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ALFRED FULLERTON LOOMIS
American Yachtsman and Writer
U.S. Naval Reserve during WWI and WWII
Alfred F. Loomis (1890 Aug 23-1968 Mar 26) was a distinguished yachtsman and writer. He was a member of Yachting magazine's staff for 34 years, and was senior associate editor for that publication at the time of his death. In addition to a wealth of articles and news stories he wrote a monthly column, "Under the Lee of the Longboat," which, over the years, became an international institution. Under the pseudonym of "Spun Yarn" he was a tireless campaigner in behalf of the yachtsman's rights and traditions. One of the highlights of his column was the reporting of potential candidates for membership of his fictional organization, "The Lee Rail Vikings," a select group of yachtsman noted for their bad conduct and poor sportsmanship.
Alfred Loomis, by a yardstick, was the dean of ocean racing historians. He wrote voluminously, and his book Ocean Racing is a classic on the subject. He was the author of many other books. One of the best known to American yachtsmen was Ranging the Maine Coast.
In 1912 he made a five-month trip down the Inland Waterway, wrote the story for Motor Boating, then went to work for that magazine and subsequently became an associate editor. In the years that followed he cruised extensively in various parts of the world, an activity which was interrupted by service in the Navy during both World Wars. He was an avid maker of motion pictures which he showed during his long career as a lecturer.
In 1928 he made the first of three Trans-Atlantic passages in sailing vessels, navigating PINTA in the race to Spain. In 1933 he navigated the Schooner BRILLIANT in her Trans-Atlantic passage, and in 1935 navigated the J-boat YANKEE to England and campaigned aboard her that summer. During the course of his long career afloat he established an offshore racing record that will probably never be equaled: 17 Bermuda and 11 Fastnet races, and participation in the Trans-Pacific, Los Angeles-Mazatlan, Miami-Montego, Buenos Aires-Rio, Port Huron and Chicago Mackinacs as well as innumerable shorter races both in this country as well as abroad.
At the time of his death he still owned the Linton Rigg designed HOTSPUR, built in 1929, a 32-footer that her owner insisted was a cutter, despite the fact that the late Bill Taylor protested that she was indeed a sloop. HOTSPUR was the vessel in which Alf made many memorable cruises in company with his wife, whom his many readers know affectionately as "P.L."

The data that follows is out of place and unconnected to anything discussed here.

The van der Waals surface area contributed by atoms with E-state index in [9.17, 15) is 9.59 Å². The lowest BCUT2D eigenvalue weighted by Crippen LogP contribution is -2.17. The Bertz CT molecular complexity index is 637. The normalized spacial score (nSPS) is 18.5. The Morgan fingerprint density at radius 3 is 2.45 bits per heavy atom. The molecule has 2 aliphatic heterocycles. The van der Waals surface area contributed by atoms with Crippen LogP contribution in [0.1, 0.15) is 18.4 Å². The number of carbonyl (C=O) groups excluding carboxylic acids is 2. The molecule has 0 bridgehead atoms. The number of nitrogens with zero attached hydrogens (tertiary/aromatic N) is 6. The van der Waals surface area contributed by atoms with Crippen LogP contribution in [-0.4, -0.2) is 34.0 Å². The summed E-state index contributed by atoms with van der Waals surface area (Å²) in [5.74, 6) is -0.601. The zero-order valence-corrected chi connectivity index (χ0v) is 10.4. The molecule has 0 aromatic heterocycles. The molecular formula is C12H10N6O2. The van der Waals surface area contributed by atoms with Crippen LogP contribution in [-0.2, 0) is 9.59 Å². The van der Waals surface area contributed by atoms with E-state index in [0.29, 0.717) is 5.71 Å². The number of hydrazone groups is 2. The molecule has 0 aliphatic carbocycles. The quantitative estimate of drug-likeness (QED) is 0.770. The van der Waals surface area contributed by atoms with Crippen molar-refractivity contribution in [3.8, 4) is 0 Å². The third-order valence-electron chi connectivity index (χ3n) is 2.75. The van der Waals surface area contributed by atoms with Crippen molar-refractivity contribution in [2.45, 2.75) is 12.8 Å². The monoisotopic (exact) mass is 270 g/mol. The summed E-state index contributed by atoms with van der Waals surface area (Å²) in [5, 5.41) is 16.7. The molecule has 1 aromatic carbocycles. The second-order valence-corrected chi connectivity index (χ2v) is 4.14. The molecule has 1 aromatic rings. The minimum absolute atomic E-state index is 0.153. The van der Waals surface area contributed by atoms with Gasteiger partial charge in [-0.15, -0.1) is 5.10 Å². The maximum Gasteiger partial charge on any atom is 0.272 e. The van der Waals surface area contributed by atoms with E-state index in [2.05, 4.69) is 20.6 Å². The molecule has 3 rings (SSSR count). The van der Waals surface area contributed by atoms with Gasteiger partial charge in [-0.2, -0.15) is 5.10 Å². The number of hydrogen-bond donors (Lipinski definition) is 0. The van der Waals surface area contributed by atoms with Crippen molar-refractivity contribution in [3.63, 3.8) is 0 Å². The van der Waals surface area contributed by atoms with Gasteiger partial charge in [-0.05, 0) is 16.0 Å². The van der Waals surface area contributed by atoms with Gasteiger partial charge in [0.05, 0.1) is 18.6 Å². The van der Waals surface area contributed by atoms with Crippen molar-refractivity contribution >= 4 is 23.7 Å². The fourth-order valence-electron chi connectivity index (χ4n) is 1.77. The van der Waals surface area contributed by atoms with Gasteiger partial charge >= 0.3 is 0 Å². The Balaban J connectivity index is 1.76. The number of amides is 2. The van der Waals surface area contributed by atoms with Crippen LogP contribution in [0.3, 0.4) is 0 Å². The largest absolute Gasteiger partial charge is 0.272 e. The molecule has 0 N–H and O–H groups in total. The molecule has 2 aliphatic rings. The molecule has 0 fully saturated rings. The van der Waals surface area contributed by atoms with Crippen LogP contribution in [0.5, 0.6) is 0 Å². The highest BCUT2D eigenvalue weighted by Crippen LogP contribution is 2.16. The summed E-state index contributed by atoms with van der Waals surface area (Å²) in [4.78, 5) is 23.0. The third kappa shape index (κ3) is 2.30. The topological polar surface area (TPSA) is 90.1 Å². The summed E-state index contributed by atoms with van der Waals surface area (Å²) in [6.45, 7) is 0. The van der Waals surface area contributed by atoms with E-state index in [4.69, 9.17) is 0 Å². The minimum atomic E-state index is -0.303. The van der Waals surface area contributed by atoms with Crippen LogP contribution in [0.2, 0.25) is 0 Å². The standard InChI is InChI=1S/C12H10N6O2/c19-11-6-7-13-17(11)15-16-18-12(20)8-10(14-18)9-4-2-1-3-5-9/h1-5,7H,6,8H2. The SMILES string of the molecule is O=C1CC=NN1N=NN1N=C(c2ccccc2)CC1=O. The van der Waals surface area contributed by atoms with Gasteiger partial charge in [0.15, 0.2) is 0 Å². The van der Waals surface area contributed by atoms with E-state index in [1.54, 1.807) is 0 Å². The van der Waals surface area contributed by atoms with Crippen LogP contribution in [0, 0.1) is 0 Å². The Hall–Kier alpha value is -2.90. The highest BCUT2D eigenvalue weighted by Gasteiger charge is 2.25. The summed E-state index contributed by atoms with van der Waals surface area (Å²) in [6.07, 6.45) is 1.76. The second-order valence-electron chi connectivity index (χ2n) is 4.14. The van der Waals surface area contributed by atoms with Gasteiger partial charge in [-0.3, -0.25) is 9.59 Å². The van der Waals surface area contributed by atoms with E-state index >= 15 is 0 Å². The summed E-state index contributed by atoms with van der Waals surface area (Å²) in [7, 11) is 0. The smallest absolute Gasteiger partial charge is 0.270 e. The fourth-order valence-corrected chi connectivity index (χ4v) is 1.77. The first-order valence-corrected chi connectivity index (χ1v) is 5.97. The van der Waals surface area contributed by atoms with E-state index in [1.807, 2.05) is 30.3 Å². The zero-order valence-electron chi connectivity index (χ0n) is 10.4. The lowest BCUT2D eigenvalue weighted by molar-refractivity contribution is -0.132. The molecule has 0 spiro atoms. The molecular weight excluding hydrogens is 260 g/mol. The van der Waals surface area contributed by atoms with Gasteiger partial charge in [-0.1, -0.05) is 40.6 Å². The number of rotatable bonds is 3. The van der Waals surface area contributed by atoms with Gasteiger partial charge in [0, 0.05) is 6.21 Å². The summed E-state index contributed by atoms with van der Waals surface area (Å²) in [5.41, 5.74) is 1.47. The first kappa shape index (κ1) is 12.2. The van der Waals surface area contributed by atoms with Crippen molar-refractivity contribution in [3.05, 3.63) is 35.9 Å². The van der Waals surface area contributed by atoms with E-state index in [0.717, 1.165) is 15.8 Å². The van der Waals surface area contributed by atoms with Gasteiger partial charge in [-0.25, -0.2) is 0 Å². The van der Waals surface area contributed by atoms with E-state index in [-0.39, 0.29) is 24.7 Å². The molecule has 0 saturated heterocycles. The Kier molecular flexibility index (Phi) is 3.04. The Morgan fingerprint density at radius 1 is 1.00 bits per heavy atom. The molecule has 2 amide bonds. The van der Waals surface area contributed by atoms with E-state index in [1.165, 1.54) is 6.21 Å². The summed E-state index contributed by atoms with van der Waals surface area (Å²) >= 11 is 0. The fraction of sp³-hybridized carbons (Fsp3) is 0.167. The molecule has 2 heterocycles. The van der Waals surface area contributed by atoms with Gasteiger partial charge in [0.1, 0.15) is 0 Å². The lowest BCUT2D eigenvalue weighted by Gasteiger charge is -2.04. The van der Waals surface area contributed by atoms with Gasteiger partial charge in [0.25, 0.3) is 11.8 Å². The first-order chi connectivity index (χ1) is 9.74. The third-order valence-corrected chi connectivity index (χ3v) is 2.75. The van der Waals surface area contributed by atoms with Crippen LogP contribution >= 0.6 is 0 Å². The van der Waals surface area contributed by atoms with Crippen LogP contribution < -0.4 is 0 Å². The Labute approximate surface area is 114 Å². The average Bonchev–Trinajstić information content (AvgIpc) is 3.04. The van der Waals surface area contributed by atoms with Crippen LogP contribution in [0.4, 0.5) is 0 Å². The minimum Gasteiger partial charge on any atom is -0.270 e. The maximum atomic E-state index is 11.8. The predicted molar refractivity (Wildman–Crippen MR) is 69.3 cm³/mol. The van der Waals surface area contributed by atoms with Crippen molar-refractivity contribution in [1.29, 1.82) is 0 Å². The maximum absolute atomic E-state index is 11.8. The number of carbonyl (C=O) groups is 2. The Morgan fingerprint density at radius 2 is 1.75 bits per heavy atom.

He was a member of a score and more yacht clubs both here and abroad, including the Cruising Club of America, Trans-Pacific, Royal Ocean Racing and the Ocean Cruising clubs.
His rich and distinguished career and his contribution to the sport he loved so well is incalculable. Everything he wrote was identifiable by his incisive wit, dry humor, and, as one reader put it, "his tactful acidity." While oft times his typewriter became a ruthless weapon when championing a cause, he was at all times fair, and in person his infectious grin became a trademark. (Extracted from Yachting magazine, May 1968.)
Alfred F. Loomis, whose first book, The Cruise of The Hippocampus, appears on the summer list of the Century Company, was born August 23, 1890, a son of Charles Battell Loomis and May F. Loomis. His boyhood was passed in Connecticut and New Jersey, where he received a public school education, concluding with two terms at a New York military academy.
In 1912 he forsook dry land and embarked with a friend on a motor boat cruise to Florida. Returning after some months with undiminished enthusiasm, he accepted the associate editorship of the marine magazine Motor Boating, where for five years he watched the sea from the shoreward side of the breakers.
The World War ended this bondage, and early in 1917 he enlisted in the naval reserve with a stated preference for duty on the 110-foot submarine chasers. At first he was assigned to edit the service paper in Newport, R.I. but subsequently he got his wish, and March of the following year saw him bound for the war zone on one of the S. C.'s - the smallest class of naval vessels that have ever crossed the Atlantic under their own power.
A month after the Armistice, belated orders arrived, and while on duty in the ex-enemy city of Spalato, Dalmatia, Mr. Loomis was commissioned Ensign. Thereafter until the spring of 1919 he roamed the Mediterranean and Adriatic seas, and August of that year found him back in New York, navigator of the winning chaser in a race from Bermuda that shattered all motor boat records for that course.
Inured to the hazards of small-boat warfare, Mr. Loomis then resigned his commission and embraced the perilous calling of free-lance writing. Following the leadership of his pen, in the summer of 1920 he cruised single-handed from New York to Eastport, Maine, in an open motor boat, compiling information for a boatman's pathfinder that appeared serially in the magazine Country Life.
Having explored the entire Atlantic seaboard from Maine to Florida, his fancy took him farther afield, and in the spring of 1921 Mr. Loomis embarked with two shipmates in the 28-foot yawl Hippocampus, bound for Panama. His first book chronicles the various vicissitudes of that care-free voyage, and the end records the arrival in Balboa of the smallest vessel that ever traversed the Panama Canal on a long distance cruise. The yawl, still the vehicle of his wanderings and literary efforts, is now in storage at Gatun Lake. (Extracted from a resume written by Alfred F. Loomis, ca. 1922.)